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Davis Journal

Sex trafficking can happen anywhere – even in Utah

Jul 12, 2022 03:09PM ● By Becky Ginos

SALT LAKE CITY—Most Utahns don’t think sex trafficking takes place here. That’s something that happens in Mexico or other places not in Davis County – but it does. Last October, a Bountiful man was arrested on multiple counts of human trafficking and 24 people were arrested in Utah in a sex trafficking ring in March. Last week, the Dean and Bonnie Stephens Memorial Fund gave a $100,000 grant to build Aspen Magdalene House, Utah’s first residential treatment program for sex trafficking survivors.

Jana Christiansen, daughter of Dean and Bonnie Stephens whose uncle is the late Jim Hansen, a Davis County resident, presented the check on her parents’ behalf to board members at a “Sex Trafficking – It Happens Here” luncheon in Salt Lake City.

“I became involved in 2018 with Thistle Farms run by the Episcopal church,” said Christiansen. “They give women who have been trafficked a home where they can live with their peers, receive addiction therapy, counseling, medical and dental services and employment. They’ve been around for 32 years and have had an 80 percent success rate.”

Christiansen said she was interested in their nonprofit. “I thought the foundation could help. I’m in long-term recovery myself. It was in step with what we do.”

Women who have been trafficked don’t always fit the stereotype, she said. “I knew of one woman in San Francisco who was not in poverty at all. Another had a degree in social work and had a wonderful family but became addicted. At first they don’t identify as being trafficked. They say my boyfriend asked me to expose myself to his friend and he’d take money or something similar.”

Working in the family center at the Road Home, Christiansen said she was prepared for the addiction piece but not the sexual abuse of children. “The children were being abused and the women were trafficked. They couldn’t find a job to make any difference. I knew I needed to be involved. I became passionate in 2018.”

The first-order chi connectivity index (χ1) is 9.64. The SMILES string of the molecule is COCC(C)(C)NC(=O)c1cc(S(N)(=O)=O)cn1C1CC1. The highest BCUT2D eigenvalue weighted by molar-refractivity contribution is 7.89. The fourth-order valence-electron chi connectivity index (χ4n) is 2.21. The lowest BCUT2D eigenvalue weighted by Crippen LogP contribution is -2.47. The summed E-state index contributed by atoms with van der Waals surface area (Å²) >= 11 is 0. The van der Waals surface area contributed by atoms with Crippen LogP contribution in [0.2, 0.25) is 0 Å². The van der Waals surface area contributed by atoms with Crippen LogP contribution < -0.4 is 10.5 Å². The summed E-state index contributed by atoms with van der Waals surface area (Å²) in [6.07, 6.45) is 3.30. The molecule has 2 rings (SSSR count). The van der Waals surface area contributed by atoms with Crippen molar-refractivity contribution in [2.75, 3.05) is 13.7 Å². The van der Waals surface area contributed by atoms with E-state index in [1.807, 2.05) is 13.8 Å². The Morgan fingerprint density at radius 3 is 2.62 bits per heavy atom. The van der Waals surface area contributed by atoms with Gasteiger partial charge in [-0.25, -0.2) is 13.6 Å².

There’s enough data that shows it happens here, she said. “We’re really lacking in-home services in the West. There are no long-term treatment programs. Victims are sent to domestic violence shelters. They go from trauma to trauma.”

They need a place to go and heal, said Christiansen. “Love is our business model. We want this to be a nurturing sanctuary.”

Stacy Symons was a victim of trafficking but it took time for her to recognize it. “They go through a grooming process to make you vulnerable to be trafficked,” she said. “I have a history of rape as a teen that colored my experience.”

Symons was born and raised in Utah. “I went to Bingham High and joined the marines after I graduated,” she said. “I had a head injury during basic training that caused a traumatic brain injury. It caused anger issues and emotional dysregulation.”

After leaving the military, Symons got into a relationship that she believed to be genuine. “I discovered he was still using and he became abusive,” she said. “I cared for him but he was lying. He introduced me to meth and two months in he pulled a gun and put it in my face. I was strong enough to walk away.”

Symons said she was trying to find someone who could tell her what to do because she was self medicating. “That’s when I met the person who trafficked me. Three weeks into the relationship I thought he loved me and he showed me affection. I felt supported and I thought he was helping me with my habit.”

Then he started leaving her places for hours at a time. “He brought me to a person’s place and the guy said ‘you know why you’re here? You're here for payment,’” Symons said. “I was a debt. I was non consequential, not valued as a human.”

Somebody overheard them talking about the drug debt, she said. “He ended up protecting me. He wouldn’t leave me alone. I realized he loved me and the only thing that distanced me from the trafficker was when he went to jail.”

In 2016 Symons got clean and she has a job. “It takes self accountability and community and a willingness to show up for yourself,” she said. “I got brave enough to tell my story. If I only help one person it’s worth it.”λ